The pandemic has taught us all to find new opportunities to work out at home. During the lockdown, our homes took on the role of makeshift gyms, which could be quite challenging for compact apartments given the space limitations. Home work outs are here to stay and our apartments will hardly grow bigger. Product designer address these issues trying to find ingenuous ways to develop gym equipment, which would not only benefit our bodies but also enhance our homes.

Furfit by H-O-TT

Amsterdam-based design studio H-O-TT has proposed Furfit, a conceptual hybrid collection that aims to find an active use for the pieces of furniture that are otherwise limiting our movements.

Furfit by H-O-TT

Heracles is a coffee table that features five pairs of dumbbells for legs. The dumbbells range between two and five kilograms and their weight is signified by their colour and diameter, which can be seen from above. A set of lighter dumbbells ranging from 0.5 to two kilograms acts as pegs in the Epimedes coat rack.

Furfit by H-O-TT

One simply has to turn the Lasius high stool on its side and its decorative sinuous handle will double as a curl barbell. In a similar manner, push-up bars are rendered as stools with hemispherical seats that allow them to be laid flat on the ground. To turn the Idas side table into a kettle bell, the user needs to take its top off.

Furfit by H-O-TT

The designers have developed a simple screw system that would allow parts to be added or subtracted thus changing the objects’ function. It follows the traditional mechanism of loading and unloading weights from gym equipment, which is bolt and screw. For the coffee table, the mechanism is implemented clockwise and counterclockwise in each pair of dumbbells, creating a neutralising momentum that keeps the top surface stable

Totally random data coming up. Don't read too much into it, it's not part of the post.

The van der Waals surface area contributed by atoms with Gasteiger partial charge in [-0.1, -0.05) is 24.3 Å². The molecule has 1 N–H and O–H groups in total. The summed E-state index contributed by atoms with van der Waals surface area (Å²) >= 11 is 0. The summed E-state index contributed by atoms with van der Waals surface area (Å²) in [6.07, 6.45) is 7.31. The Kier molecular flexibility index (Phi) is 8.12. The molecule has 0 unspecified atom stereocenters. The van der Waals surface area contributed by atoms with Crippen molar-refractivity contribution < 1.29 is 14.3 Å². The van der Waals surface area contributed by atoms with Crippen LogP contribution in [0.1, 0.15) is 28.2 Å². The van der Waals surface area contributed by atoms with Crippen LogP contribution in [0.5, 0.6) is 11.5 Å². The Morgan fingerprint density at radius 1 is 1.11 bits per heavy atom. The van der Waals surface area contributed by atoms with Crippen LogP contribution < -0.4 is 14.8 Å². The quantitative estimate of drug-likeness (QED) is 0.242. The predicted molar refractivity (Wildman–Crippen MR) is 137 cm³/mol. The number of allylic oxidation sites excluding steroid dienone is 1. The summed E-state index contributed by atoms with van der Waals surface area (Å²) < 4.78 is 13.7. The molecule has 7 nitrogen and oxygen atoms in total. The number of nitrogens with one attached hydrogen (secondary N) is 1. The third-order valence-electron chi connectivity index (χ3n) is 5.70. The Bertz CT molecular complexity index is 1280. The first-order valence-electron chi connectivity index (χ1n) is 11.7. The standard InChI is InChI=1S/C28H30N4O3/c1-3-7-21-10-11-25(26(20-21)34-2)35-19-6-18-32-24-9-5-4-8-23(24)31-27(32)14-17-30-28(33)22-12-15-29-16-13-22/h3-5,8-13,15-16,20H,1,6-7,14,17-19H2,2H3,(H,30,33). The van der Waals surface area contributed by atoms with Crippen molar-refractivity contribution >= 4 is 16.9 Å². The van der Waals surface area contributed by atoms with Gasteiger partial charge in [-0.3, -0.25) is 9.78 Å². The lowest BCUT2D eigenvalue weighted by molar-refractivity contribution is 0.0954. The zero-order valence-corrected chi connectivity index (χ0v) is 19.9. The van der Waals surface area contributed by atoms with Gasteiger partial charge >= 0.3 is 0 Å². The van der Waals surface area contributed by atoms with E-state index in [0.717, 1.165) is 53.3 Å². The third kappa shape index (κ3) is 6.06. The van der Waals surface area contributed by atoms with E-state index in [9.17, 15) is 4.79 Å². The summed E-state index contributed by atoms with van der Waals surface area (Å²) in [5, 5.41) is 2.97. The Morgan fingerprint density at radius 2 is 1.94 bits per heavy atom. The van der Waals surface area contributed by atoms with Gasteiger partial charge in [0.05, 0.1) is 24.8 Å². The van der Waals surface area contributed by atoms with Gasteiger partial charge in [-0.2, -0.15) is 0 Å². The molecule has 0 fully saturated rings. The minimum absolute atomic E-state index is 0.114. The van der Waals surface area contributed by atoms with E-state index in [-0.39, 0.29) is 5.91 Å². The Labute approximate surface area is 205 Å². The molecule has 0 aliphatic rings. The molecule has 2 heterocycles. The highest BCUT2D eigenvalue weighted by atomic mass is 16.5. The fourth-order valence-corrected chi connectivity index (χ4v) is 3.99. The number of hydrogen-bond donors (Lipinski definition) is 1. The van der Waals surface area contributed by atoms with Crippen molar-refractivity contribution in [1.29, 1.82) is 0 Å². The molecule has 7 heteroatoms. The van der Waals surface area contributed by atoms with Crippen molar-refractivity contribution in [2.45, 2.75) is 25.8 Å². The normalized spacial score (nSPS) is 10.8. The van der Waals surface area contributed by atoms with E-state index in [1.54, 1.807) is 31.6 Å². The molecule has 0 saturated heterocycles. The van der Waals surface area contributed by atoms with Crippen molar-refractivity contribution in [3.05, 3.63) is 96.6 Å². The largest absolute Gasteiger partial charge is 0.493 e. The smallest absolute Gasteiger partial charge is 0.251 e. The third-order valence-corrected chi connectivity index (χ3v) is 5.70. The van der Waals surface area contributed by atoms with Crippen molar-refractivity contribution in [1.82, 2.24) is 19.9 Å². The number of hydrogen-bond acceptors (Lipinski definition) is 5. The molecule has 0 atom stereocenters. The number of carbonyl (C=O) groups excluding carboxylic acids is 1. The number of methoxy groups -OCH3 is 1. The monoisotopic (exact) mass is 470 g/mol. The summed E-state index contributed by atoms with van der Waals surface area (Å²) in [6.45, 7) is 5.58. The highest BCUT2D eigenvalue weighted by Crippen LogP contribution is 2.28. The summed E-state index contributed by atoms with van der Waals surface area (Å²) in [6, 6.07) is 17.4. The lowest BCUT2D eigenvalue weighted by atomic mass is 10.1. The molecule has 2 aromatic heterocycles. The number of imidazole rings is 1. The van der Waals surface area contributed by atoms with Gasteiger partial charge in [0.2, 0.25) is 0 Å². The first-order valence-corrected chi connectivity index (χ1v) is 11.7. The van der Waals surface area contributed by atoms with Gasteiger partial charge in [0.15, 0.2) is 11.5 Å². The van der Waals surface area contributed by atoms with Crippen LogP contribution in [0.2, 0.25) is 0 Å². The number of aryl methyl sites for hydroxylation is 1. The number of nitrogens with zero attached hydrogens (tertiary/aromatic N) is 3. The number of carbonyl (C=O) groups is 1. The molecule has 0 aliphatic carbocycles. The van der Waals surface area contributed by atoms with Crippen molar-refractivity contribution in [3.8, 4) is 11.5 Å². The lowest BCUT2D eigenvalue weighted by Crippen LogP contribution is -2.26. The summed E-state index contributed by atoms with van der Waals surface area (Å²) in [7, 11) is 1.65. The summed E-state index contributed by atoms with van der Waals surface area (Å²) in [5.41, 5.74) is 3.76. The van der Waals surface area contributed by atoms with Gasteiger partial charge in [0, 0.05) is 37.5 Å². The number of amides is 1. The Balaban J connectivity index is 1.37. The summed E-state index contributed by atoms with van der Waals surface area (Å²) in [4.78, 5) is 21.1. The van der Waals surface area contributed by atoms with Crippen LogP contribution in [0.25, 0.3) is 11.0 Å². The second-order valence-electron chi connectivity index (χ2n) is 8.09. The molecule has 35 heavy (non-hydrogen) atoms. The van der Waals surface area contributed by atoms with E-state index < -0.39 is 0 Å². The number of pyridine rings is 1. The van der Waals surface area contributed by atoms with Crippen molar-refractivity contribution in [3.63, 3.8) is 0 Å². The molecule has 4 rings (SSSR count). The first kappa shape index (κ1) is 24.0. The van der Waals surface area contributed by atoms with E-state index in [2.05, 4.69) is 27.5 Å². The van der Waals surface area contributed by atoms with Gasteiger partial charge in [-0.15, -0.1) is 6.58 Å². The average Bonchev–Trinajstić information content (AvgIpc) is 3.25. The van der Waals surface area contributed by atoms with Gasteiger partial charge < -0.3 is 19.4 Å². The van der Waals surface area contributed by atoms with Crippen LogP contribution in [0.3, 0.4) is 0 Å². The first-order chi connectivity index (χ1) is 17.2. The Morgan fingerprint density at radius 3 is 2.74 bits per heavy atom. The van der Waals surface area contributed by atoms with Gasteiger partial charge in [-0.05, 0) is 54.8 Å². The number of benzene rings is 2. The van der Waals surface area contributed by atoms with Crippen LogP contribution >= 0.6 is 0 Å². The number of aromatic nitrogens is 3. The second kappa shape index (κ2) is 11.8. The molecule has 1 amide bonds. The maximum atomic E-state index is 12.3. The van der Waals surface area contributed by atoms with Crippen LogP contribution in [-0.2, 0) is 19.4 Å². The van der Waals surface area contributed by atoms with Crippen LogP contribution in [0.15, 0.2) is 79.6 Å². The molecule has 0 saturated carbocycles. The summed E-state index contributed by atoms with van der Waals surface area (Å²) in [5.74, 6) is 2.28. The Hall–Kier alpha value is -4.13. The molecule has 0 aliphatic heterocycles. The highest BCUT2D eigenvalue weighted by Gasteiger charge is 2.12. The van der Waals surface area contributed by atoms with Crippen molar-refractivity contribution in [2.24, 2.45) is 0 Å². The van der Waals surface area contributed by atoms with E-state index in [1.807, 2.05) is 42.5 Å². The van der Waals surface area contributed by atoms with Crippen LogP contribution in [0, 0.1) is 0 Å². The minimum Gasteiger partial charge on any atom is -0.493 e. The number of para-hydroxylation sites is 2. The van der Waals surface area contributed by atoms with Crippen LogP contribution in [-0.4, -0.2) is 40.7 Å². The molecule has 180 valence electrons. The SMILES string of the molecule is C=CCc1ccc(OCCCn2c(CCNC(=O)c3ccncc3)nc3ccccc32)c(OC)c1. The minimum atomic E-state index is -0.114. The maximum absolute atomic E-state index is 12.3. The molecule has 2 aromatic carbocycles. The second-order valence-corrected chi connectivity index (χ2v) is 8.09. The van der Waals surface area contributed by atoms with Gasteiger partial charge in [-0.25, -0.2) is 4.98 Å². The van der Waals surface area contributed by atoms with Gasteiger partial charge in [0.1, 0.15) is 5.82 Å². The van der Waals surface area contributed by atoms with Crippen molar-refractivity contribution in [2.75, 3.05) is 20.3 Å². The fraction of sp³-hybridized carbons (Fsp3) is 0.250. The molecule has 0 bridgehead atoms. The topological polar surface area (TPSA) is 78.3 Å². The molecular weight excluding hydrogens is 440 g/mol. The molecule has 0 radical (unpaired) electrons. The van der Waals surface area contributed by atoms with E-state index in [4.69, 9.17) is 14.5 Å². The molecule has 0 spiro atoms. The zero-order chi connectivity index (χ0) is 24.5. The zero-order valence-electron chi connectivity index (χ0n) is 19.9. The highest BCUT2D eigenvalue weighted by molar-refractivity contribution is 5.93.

Furfit by H-O-TT

So far, the collection is purely conceptual but the team envisions producing the equipment in various finishes to suit different tastes. The sophisticated can opt for a version in brass, marble and oak wood, while the younger users might like a more playful combination of vibrantly coloured terrazzo and resin. There are also plans to include a version made using reclaimed and recycled materials.

Olympia by Candice Blanc and Ulysse Martel (also header image)

Olympia, a collection of exercise weights developed by Swiss designers Candice Blanc and Ulysse Martel, comprises minimalist pieces that can be joined together to form geometric sculptures, when not in use. The project includes a trio of free weights, a pair of push-up bars and a two-hand dumbbell, all coloured in an iridescent lacquer, which endows them with an ethereal quality.

Olympia by Candice Blanc and Ulysse Martel

According to the designers, both futuristic and retrograde at the same time, the use of iridescent paint aims to capture the eye and give the object an exaggerated pictorial character of the items, turning them into beautiful artefacts.

SWEAT by Frédéric Gooris and Paulina Chu (via Design Trust)

As part of the Design Trust: Critically Homemade exhibition, which took place in Hong Kong last year to showcase prototypes made by architects and designers from around the world during the lockdown, award-winning designers Frédéric Gooris and Paulina Chu have created a series of simple bamboo components that people can use to create exercise equipment from readily available household items.

Named SWEAT (which stands for Simple Workout Exercises And Training), the collection includes a skipping rope, arm trainer and dumbbells that can be made by screwing water bottles into a bamboo handle. The duo has opted for bamboo because of its well-known qualities – the material a strong, lightweight and flexible at the same time.